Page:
On May 20, 1856, Charles Sumner finished his Crime Against Kansas speech and sat down. For all the hours he spoke, no one interjected to call him to order. He inveighed against slavery, against South Carolina, against his fellow senators, and ultimately against the Northern Democracy for serving as slavery’s eager lapdogs. He preceded his last volley of insults by citing the precedent of Michigan to argue that Kansas’ free state government deserved admission to the Union. Through all of it, Sumner’s invective struck at the notion of popular sovereignty first advanced by Lewis Cass and later adopted by Stephen Douglas to legislate slavery into Kansas. Cass, as a member of the Jackson Cabinet when Michigan’s statehood came before the nation, as a northern Democrat, and as Michigan’s former territorial governor and present senator, not to mention President Pro Tempore of the chamber, had a few things to say about all that. He rose to give the first answer to Sumner:
I have listened with equal regret and surprise to the speech of the honorable Senator from Massachusetts. Such a speech-the most un-American and unpatriotic that ever grate don the ears of the members of this high body-as I hope never to hear again here or elsewhere.
Yet Cass rose not to take this out on Sumner, however much he deserved “the highest censure and disapprobation.” Instead, he wanted to check Sumner’s history, which the Massachusetts senator “has so misunderstood and misapplied.” Sumner claimed for the people a right “to form conventions with a view to obstruct the authorized laws of the country.” Cass would have none of that, denying such a right to “any portion of the American people.” Conventions Americans might form, but not to array themselves against the established laws. To do that, “unless they succeed” put one right over into “rebellion.”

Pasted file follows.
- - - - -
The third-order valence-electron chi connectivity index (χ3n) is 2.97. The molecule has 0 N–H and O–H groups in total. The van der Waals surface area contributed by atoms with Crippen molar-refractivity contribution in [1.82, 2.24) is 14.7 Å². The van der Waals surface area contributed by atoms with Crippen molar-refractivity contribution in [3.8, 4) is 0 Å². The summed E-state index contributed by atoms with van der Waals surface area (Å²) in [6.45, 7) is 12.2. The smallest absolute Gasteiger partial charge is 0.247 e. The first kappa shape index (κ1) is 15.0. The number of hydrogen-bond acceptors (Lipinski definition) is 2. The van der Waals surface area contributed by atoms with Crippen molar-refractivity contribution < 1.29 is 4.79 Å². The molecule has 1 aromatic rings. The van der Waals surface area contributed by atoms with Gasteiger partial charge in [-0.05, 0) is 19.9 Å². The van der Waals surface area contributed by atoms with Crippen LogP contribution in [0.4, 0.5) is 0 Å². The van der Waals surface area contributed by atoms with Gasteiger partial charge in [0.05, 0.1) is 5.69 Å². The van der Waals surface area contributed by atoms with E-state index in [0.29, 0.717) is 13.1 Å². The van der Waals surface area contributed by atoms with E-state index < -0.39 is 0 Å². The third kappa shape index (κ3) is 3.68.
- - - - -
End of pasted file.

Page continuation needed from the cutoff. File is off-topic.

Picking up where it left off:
Here Cass makes what must read as a strange proposition today, but in nineteenth century America the right of revolution had a high cachet. You could rebel and make heroes of yourselves in the doing, as the founders did, fair enough. Had the founders failed, they might have ended on the end of a rope. The right of revolution appears always in retrospect, granted to history’s winners. So far, Kansas had not overthrown the territorial government or the United States. Thus Cass felt no obligation to yield to the demands of an illegal assembly of rebels.
But back to history. Michigan, sixty thousand whites strong, asked admission to the Union. Its constitutional convention, however, originated in an act of the legislature. The people in some vague, abstract sense, had nothing to do with it. The Wolverine State did things properly, thank you. The only difficulty came when Michigan claimed its boundary as set by Congress, rather than the one set by Ohio. Ohioans surveyed their northern boundary and helped themselves to Toledo. The tensions came close to a proper battle, with militias called out on both sides. Cass recalled how the Jackson administration feared a war. To defuse things, Congress agreed to admission contingent on a convention of Michiganders signing off on Ohio’s version of the boundary. They refused.
William Seward pressed: Just how did that first convention come together? Cass thought the governor and legislature did the work. Then coloring outside the lines ensued:
By a spontaneous act of the people, a second convention was called-not to oppose the laws, like the Kansas convention-not to establish another government-not to get up and oppose acts of Congress, or of the Territorial Legislature-not to make a revolution, but to escape from a civil war, to get out of a difficulty merely by saying that the people of the State were willing to accept the proposition of Congress.
They did so unanimously and everyone went home happy, hint hint. If Michigan could suffer a wrong -and Cass admitted the state did, as it had every right to insist on the original border- then Kansas could take a lump or two as well.